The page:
A big thank you to Margaret for writing this piece
I truly appreciate how difficult and painful it must have been … Carol
Paddy (written by Margaret)
Before Paddy arrived, I got him a greatly big green bed, large enough for a Doberman (he was a working springer spaniel). When I showed it to him, his face said, ‘wow, I’ve not had anything like this before!’
Like most springers, Paddy was hard work, compounded by our relative lack of experience with dogs and his (at three) lack of training. Tears, persistence, nagging and a good training school got us through however, and suddenly, Paddy was a sweet, obedient dog who adored me and regarded me as his top human (if someone else took him out, he would try and run back home and look for me, or, if my husband tried to take him out he would go and sit at my feet as if to say, I’m Margaret’s dog).
At 8, Paddy suffered a brain tumour. The good news was that it was operable, the bad news was that not all was covered by my insurance. However, he survived, and I was still able to eat. Brain tumours however are apt to return, so he had to keep having MRI scans to check it had not regrown. When the one in March (fortunately this was covered by my insurance) was clear, I and Laurent, the vet, were delighted.
In the Autumn of that year, however, he suffered a very severe seizure whilst he was staying with friends who took him in whilst I was away. Fearing that the tumour had regrown I took him in for another scan – which revealed he was still clear.
That made what happened subsequently all the more painful. One morning I awoke to find Paddy fitting on the floor beside me. I knew now that these episodes could recur so I was not too concerned. After about 30 minutes he hadn’t stopped and I rushed round looking for a phone – both my mobile and my landline seemed to have disappeared. Eventually, phone found I got hold of Laurent who told me I had to get him to an emergency vet. By which time my cleaners had arrived and drove me to the nearest vet in Leighton Buzzard. When we got there he was no longer breathing.
My grief was compounded by the knowledge that if I had got to the vet sooner, something might have been done, although my vet did explain that sometimes epileptic dogs go into a Stasis epileptic fit which may be hard for them to come out of. But there was a chance that if he had come through, he might have responded to increased medication and I could have had him for a few months longer.
A few months longer with a dog who wouldn’t let me out of his sight when we went for walks. Who would communicate with me through his eyes – ‘I’m soooo sorry’ after I had had the cat put down, ‘thank you so much for everything’ so many times. And scurrying back to his bed in shame after I’d responded to his growling by telling him exactly how much I’d spent on his medical treatment.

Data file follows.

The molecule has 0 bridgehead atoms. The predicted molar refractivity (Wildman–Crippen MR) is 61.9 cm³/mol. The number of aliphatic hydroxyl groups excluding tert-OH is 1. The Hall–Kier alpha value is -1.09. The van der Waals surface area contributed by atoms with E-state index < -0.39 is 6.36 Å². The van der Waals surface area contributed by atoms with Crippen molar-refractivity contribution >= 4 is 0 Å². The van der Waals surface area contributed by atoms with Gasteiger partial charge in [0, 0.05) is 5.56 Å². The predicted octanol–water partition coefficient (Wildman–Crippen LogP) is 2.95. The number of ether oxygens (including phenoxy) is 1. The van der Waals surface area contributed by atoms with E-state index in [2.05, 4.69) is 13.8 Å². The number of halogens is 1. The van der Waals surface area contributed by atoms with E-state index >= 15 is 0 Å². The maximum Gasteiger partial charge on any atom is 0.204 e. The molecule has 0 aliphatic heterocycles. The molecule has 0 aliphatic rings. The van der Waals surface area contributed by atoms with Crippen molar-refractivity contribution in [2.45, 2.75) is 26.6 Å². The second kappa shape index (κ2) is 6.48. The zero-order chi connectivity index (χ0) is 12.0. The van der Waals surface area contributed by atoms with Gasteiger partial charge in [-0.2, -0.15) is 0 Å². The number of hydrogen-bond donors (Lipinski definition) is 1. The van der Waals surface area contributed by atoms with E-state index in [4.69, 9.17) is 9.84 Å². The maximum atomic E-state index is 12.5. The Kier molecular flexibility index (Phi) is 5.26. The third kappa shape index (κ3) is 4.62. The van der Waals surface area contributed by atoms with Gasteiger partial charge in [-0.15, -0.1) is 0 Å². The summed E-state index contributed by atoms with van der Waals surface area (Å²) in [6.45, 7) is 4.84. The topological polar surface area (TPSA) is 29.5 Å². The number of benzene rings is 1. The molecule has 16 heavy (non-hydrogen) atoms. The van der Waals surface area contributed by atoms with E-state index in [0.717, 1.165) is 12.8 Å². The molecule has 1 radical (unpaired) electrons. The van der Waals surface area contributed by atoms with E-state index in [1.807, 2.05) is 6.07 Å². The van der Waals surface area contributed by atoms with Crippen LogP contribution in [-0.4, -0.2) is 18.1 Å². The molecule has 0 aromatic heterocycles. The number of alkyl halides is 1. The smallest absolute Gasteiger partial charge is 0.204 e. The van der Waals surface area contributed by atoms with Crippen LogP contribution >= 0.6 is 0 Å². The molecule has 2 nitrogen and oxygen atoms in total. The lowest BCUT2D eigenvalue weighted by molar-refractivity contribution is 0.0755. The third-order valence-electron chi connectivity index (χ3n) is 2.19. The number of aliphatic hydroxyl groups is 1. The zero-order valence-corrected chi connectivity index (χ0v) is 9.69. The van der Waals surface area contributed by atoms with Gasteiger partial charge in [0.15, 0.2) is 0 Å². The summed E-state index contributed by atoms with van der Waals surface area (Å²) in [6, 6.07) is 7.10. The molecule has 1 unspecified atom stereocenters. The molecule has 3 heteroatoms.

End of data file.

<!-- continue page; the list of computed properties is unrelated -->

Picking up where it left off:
I can’t bear to write about my grief: the tears, the excursions with other people when his death seemed like a dead weight which made nonsense of everything, the constant replay of Paddy’s final hour in my mind. And, of course, the death of a dog is regarded as sad, but not as devastating as a human loss. And that is why I found Carol’s grief counselling so helpful. You need someone who understands the special circumstances and feelings on the loss of an animal.
I will never get over Paddy’s loss, nor forget him, even though I now have another dog. My existing second dog, Nelson, was deep in grief, and needed a canine companion.
When a dog dies, the decision as to whether or when to get a new one is as personal as when to look for a new mate. I read about a Great Dane owner who got a new Great Dane just a few days after his old one’s death, not being able to cope with the absence. Others take years before they are ready to face a new dog.
I missed having a spaniel around – the hyperactivity, the look at me aren’t I clever to hold the remote/your slipper/your pen in my mouth and no you can’t have it back. I felt Nelson needed companionship. But if I am honest, there was another motive – the inability to sit quietly nursing and living through my grief. I needed the activity of getting another dog to get my mind off my loss.
The problem with that is, there is no way of avoiding grief, and the new dog – in this case, a Brittany spaniel – was very much her own dog, to whom Paddy was no more than a box (I leave the box with his ashes out by the fireplace). I got her on a trip to France as a 5-month pup, and as she bounded about the living room of my French house like a hyperactive monkey I missed Paddy terribly.
I missed him too as Honda took an age to be house trained, as she (the most serious problem this) rushed off several fields away to chase a bird, then refused to come back, or pulled incessantly on her long lead.
But I know from Paddy that just because you have a problem training a dog, it doesn’t mean that the dog won’t mature into a great pet. And Honda is in her own way a big personality – like Paddy – with a lovely gentle nature.
I also know that you can never replace a beloved dog. 10 dogs will never replace Paddy, he will always have my heart. But Honda, too, will always be a lovely dog and will in her turn be irreplaceable.